Lab 10 -- Off Line Springs

Lab 10 (click here for pdf) is about: "a box of mass m sliding along a frictionless rod, is attached to a spring of natural length L by a pivot...." Read the last page of the lab (see the above link) to understand where this system comes from. If you understand the that the more unnaturally stretched / compressed the spring is, the more force it exerts, the system makes sense.  The box is "unnaturally stretched or compressed" if the actual length of the spring differs from the natural length, L. 
Actual length of spring = sqrt(a^2+y^2) [see below]
Natural length of spring = L.

See the handout to see how one would derive M*y'' = K_s(-y + L*y / sqrt(y^2+a^2) ). 
For M = L = K_s = 1, we have
  y'' = -y + y / sqrt(y^2+a^2).      (1)

On to the problems:

  1. Rewrite Equation (1) above as a first order system. Then show that if this system is at equilibrium [i.e. y' = y'' = 0] and a >= 1, then y = 0.
    Now explain why y = 0 is a stable equilibrium point. Is the spring compressed [actual length of string smaller than natural] or stretched [actual length of string bigger than natural]? Remember that 
       actual length of the spring = sqrt(a^2+y^2), 
       natural length of spring = L = 1.
    If the spring is compressed, visualize such a system (as described on the back page) with a compressed spring. If it is stretched, visualize such a system (as described on the back page) with a stretched string. In particular, visualize the spring trying to get back to its natural length.
  2. Find that there are three equilibrium points of the system above (three y-values satisfying y'' = y' = 0), except that a < 1. 
    Draw diagrams like that on the back page of the handout for each equilibrium point. There will be one equilibrium point at y = 0, but this equilibrium point is unstable. Again, I would like an explanation of this in terms of the spring attempting to reach its natural length.
  3. Assume 0 < a < 1. Linearize the system above near each equilibrium point. This involves computing the partial derivatives of y and y' at each equilibrium point by hand. Or maybe not. You might be thinking that that's tedious Calculus I busywork that computers know how to do.
    Here's how we can do that with a computer. Let y' = v.  Notice that v'v = 0, and v0 = 0 (why?). Thus our linearized system around the equilibrium point (y0, v0) will be computed by the formula:
    y'linear(y0, v0) = y'(y0, v0) + v = v0 + v = 0 + v = v
    v'linear(y0, v0) = v'(y0, v0)+ v'y(y0, v0)*(y-y0)+v'v(y0, v0)*(v-v0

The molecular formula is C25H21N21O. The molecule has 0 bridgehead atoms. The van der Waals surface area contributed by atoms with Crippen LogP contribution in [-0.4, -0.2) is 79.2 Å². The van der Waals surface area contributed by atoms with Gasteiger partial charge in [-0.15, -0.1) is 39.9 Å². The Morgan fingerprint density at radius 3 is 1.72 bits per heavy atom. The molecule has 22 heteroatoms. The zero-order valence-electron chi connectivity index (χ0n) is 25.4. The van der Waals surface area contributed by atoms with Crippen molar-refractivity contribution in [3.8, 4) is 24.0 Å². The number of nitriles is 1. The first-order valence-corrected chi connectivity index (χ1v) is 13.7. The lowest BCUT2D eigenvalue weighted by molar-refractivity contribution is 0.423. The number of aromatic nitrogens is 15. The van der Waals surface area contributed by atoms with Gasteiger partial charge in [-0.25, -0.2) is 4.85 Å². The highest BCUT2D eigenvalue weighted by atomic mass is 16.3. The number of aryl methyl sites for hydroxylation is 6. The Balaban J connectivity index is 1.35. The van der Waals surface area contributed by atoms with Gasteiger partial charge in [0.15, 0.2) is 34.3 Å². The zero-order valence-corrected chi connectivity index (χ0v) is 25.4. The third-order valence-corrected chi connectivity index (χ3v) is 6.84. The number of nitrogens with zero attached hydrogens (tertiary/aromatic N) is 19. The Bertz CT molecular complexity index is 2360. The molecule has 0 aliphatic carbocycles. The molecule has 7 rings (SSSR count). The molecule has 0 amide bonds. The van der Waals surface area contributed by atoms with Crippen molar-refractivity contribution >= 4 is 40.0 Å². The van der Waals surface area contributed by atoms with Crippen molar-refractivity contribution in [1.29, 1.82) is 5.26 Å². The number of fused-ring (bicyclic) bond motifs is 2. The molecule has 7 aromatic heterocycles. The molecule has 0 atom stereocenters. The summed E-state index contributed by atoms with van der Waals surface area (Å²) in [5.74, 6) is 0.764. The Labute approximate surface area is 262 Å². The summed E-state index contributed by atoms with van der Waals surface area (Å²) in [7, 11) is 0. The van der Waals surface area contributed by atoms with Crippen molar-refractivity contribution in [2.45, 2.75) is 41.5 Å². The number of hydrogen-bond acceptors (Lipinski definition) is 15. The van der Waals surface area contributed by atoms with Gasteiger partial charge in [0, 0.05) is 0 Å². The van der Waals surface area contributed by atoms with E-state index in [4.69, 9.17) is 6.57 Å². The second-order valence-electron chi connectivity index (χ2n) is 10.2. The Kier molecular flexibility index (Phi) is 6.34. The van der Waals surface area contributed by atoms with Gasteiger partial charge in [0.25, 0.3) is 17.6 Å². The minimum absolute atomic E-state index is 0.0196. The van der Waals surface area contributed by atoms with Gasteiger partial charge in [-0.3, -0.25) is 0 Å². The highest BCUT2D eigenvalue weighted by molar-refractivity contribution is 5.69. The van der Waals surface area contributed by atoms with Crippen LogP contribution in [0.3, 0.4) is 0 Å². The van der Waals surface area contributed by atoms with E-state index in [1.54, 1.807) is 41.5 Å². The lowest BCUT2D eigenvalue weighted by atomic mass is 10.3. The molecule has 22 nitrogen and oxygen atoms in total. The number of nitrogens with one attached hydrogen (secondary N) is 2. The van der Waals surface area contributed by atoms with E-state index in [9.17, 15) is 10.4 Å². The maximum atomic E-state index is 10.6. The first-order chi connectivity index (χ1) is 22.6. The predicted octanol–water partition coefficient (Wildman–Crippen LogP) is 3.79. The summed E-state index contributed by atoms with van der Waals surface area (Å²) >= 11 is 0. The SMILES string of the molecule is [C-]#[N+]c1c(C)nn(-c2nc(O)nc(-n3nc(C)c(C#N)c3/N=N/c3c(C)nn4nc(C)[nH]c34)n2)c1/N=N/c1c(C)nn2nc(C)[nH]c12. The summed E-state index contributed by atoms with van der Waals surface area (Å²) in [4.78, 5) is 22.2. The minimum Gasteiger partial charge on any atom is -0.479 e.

= v'(y0, v0) + v'y(y0, v0)*(y-y0)
    where (v0, y0) is the equilibrium point we are linearizing around. I wrote a couple lines of Matlab commands to compute the linearized v:
    maple('v_prime:= (y,v)-> -y+y/sqrt(a^2+y^2)')
    maple('subs(y0=0, v_prime(y0,v0) + subs(v=v0,subs(y=y0,diff(v_prime(y,v),y)))*(y-y0))')

    The second command will return you v'linear around (y0, v0) for y0 = 0. (The first line defines "v_prime" as a function of y and v.)  To linearize for the equilibrium points, you can replace the zero in purple in the second command with other equilibrium values of y0.
    (Again, you are free to linearize this system by hand instead, but arithmetic errors will still cost you. One useful way to look at the behavior of this system would be to consider another form of the linearized system involving the Jacobian matrix [cf. p. 502]. This will involve some partial derivatives, but the Jacobian matrix can be used in the analysis of what type of equilibrium the point is [cf. pp. 503-504 of your text; pp. 376-380 may also help].)
    Now that you have the linearization, determine what type of equilibrium point each  is. 
  4. Follow the instructions here and make sure that the orbits you plot satisfy y(0) = 1. Give a couple sentences or more of explanation of what is physically happening for large and small initial velocity. Approximate to the nearest tenth the value of v0  at which the behavior changes. 
  5. You'll modify the system you entered into pplane by adding a small amount of friction to it, say -.1*v. Remember to do the part concerning finding a v1, v2, v3, and v4.
  6. We'll be replacing the damping with an external force of magnitude .4*sin(w*t). Pplane only deals with autonomous systems. Thus the main thing to do here is make an m-file that ode45 can interpret. Make an m-file for ode45 that models the system
    y' = v
    v' = -y + y / ((.5)^2+y^2)^.5 + .4*sin(w*t).
    You'll plot the result of ode45 (or ode23) for different values of w. When you find a w where resonance seems to occur, print out this plot and record your value of w. (If you're uncertain about how to use ode23 to solve this kind of system, you can look back at the instructions for Exercise 4 of Lab 9.)
    Note: Use plot(u(:,1), u(:,2)) to plot with y on the horizontal axis and v on the vertical axis (as in pplane). 
    (Further note: The lab handout says to plot(u(:,2),u(:,1)), which would plot v on the horizontal axis and y on the vertical axis ... but since phase portraits are typically y' vs y, not y vs. y', the order would better be switched.)
  7. Now plot the same system, but with w = 0.1, for t in [0,300]. Describe the behavior physically: does the orbit seem to settle on one of the two points? Plot in a bigger interval (say, t in [0,3000]) and see whether your answer seems to hold.
    Remember to plot velocity against time. You may at some point want to use the command plot(t,u(:,2)) to do this. Indicate where acceleration seems greatest and to answer the question about the bug.
  8. Just summarize your results by answering the questions given here.

    That's it for Lab 10.